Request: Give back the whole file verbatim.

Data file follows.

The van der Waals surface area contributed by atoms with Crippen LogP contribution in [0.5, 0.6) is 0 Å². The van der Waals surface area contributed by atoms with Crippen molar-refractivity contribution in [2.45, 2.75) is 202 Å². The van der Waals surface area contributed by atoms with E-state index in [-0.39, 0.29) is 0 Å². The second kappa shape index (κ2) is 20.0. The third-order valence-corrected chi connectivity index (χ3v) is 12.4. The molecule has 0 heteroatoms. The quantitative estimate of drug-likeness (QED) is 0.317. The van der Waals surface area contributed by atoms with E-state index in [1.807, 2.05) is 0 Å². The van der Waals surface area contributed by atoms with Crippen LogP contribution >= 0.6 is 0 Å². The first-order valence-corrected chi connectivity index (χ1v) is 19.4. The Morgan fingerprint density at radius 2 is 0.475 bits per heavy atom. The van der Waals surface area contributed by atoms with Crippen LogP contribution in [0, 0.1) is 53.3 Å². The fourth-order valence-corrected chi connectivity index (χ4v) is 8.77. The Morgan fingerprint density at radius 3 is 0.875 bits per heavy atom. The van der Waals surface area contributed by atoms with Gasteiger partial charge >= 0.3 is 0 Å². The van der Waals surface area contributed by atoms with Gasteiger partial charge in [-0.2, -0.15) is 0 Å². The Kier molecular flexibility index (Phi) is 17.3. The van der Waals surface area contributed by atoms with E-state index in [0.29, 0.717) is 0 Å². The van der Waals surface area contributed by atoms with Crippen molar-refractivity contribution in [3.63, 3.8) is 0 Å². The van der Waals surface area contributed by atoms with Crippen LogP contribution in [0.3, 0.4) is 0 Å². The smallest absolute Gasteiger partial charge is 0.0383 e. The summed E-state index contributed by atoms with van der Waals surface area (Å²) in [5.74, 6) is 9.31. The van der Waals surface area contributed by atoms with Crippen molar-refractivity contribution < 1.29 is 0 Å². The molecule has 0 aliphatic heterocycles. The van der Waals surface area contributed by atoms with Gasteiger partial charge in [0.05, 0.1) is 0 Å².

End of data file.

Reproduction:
The van der Waals surface area contributed by atoms with Crippen LogP contribution in [0.5, 0.6) is 0 Å². The van der Waals surface area contributed by atoms with Crippen molar-refractivity contribution in [2.45, 2.75) is 202 Å². The van der Waals surface area contributed by atoms with E-state index in [-0.39, 0.29) is 0 Å². The second kappa shape index (κ2) is 20.0. The third-order valence-corrected chi connectivity index (χ3v) is 12.4. The molecule has 0 heteroatoms. The quantitative estimate of drug-likeness (QED) is 0.317. The van der Waals surface area contributed by atoms with E-state index in [1.807, 2.05) is 0 Å². The van der Waals surface area contributed by atoms with Crippen LogP contribution >= 0.6 is 0 Å². The first-order valence-corrected chi connectivity index (χ1v) is 19.4. The Morgan fingerprint density at radius 2 is 0.475 bits per heavy atom. The van der Waals surface area contributed by atoms with Crippen LogP contribution in [0, 0.1) is 53.3 Å². The fourth-order valence-corrected chi connectivity index (χ4v) is 8.77. The Morgan fingerprint density at radius 3 is 0.875 bits per heavy atom. The van der Waals surface area contributed by atoms with Gasteiger partial charge >= 0.3 is 0 Å². The van der Waals surface area contributed by atoms with Gasteiger partial charge in [-0.2, -0.15) is 0 Å². The Kier molecular flexibility index (Phi) is 17.3. The van der Waals surface area contributed by atoms with E-state index in [0.29, 0.717) is 0 Å². The van der Waals surface area contributed by atoms with Crippen molar-refractivity contribution in [3.63, 3.8) is 0 Å². The van der Waals surface area contributed by atoms with Crippen LogP contribution in [0.3, 0.4) is 0 Å². The smallest absolute Gasteiger partial charge is 0.0383 e. The summed E-state index contributed by atoms with van der Waals surface area (Å²) in [5.74, 6) is 9.31. The van der Waals surface area contributed by atoms with Crippen molar-refractivity contribution < 1.29 is 0 Å². The molecule has 0 aliphatic heterocycles. The van der Waals surface area contributed by atoms with Gasteiger partial charge in [0.05, 0.1) is 0 Å².